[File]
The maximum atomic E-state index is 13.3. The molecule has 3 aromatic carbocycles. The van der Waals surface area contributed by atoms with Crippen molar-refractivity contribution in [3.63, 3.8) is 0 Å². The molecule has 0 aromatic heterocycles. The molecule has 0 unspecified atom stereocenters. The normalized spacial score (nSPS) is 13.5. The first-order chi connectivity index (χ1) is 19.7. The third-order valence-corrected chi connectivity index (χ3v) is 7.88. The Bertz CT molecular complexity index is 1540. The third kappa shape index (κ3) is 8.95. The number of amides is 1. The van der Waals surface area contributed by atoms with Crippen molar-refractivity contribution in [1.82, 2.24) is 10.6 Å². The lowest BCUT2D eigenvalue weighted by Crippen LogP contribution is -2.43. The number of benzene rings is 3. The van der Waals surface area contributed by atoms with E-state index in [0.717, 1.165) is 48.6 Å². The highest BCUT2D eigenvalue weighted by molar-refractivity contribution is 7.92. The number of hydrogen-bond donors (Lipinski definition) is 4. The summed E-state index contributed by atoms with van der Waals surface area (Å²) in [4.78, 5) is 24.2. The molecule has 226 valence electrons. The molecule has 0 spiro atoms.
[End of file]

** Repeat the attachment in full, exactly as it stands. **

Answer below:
The maximum atomic E-state index is 13.3. The molecule has 3 aromatic carbocycles. The van der Waals surface area contributed by atoms with Crippen molar-refractivity contribution in [3.63, 3.8) is 0 Å². The molecule has 0 aromatic heterocycles. The molecule has 0 unspecified atom stereocenters. The normalized spacial score (nSPS) is 13.5. The first-order chi connectivity index (χ1) is 19.7. The third-order valence-corrected chi connectivity index (χ3v) is 7.88. The Bertz CT molecular complexity index is 1540. The third kappa shape index (κ3) is 8.95. The number of amides is 1. The van der Waals surface area contributed by atoms with Crippen molar-refractivity contribution in [1.82, 2.24) is 10.6 Å². The lowest BCUT2D eigenvalue weighted by Crippen LogP contribution is -2.43. The number of benzene rings is 3. The van der Waals surface area contributed by atoms with E-state index in [0.717, 1.165) is 48.6 Å². The highest BCUT2D eigenvalue weighted by molar-refractivity contribution is 7.92. The number of hydrogen-bond donors (Lipinski definition) is 4. The summed E-state index contributed by atoms with van der Waals surface area (Å²) in [4.78, 5) is 24.2. The molecule has 226 valence electrons. The molecule has 0 spiro atoms.